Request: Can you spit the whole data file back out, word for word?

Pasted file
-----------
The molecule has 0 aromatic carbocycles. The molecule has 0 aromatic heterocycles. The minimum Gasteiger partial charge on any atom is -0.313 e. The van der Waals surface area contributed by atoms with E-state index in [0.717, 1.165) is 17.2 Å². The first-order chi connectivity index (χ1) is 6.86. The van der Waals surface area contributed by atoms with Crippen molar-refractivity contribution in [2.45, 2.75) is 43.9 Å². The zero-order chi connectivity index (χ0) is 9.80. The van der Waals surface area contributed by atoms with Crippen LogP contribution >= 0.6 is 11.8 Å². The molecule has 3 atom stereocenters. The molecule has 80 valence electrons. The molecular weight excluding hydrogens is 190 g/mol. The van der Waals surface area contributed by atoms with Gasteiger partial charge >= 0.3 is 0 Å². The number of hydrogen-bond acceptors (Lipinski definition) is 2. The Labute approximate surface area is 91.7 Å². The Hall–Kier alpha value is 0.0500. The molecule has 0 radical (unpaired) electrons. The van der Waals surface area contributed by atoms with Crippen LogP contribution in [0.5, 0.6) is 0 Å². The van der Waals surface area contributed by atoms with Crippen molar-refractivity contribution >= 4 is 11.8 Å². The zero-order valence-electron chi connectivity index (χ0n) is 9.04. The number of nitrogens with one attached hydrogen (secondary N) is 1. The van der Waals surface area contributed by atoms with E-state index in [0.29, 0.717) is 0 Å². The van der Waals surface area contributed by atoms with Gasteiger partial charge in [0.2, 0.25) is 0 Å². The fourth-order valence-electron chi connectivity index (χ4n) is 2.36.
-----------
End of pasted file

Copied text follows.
The molecule has 0 aromatic carbocycles. The molecule has 0 aromatic heterocycles. The minimum Gasteiger partial charge on any atom is -0.313 e. The van der Waals surface area contributed by atoms with E-state index in [0.717, 1.165) is 17.2 Å². The first-order chi connectivity index (χ1) is 6.86. The van der Waals surface area contributed by atoms with Crippen molar-refractivity contribution in [2.45, 2.75) is 43.9 Å². The zero-order chi connectivity index (χ0) is 9.80. The van der Waals surface area contributed by atoms with Crippen LogP contribution >= 0.6 is 11.8 Å². The molecule has 3 atom stereocenters. The molecule has 80 valence electrons. The molecular weight excluding hydrogens is 190 g/mol. The van der Waals surface area contributed by atoms with Gasteiger partial charge >= 0.3 is 0 Å². The number of hydrogen-bond acceptors (Lipinski definition) is 2. The Labute approximate surface area is 91.7 Å². The Hall–Kier alpha value is 0.0500. The molecule has 0 radical (unpaired) electrons. The van der Waals surface area contributed by atoms with Crippen LogP contribution in [0.5, 0.6) is 0 Å². The van der Waals surface area contributed by atoms with Crippen molar-refractivity contribution >= 4 is 11.8 Å². The zero-order valence-electron chi connectivity index (χ0n) is 9.04. The number of nitrogens with one attached hydrogen (secondary N) is 1. The van der Waals surface area contributed by atoms with E-state index in [0.29, 0.717) is 0 Å². The van der Waals surface area contributed by atoms with Gasteiger partial charge in [0.2, 0.25) is 0 Å². The fourth-order valence-electron chi connectivity index (χ4n) is 2.36.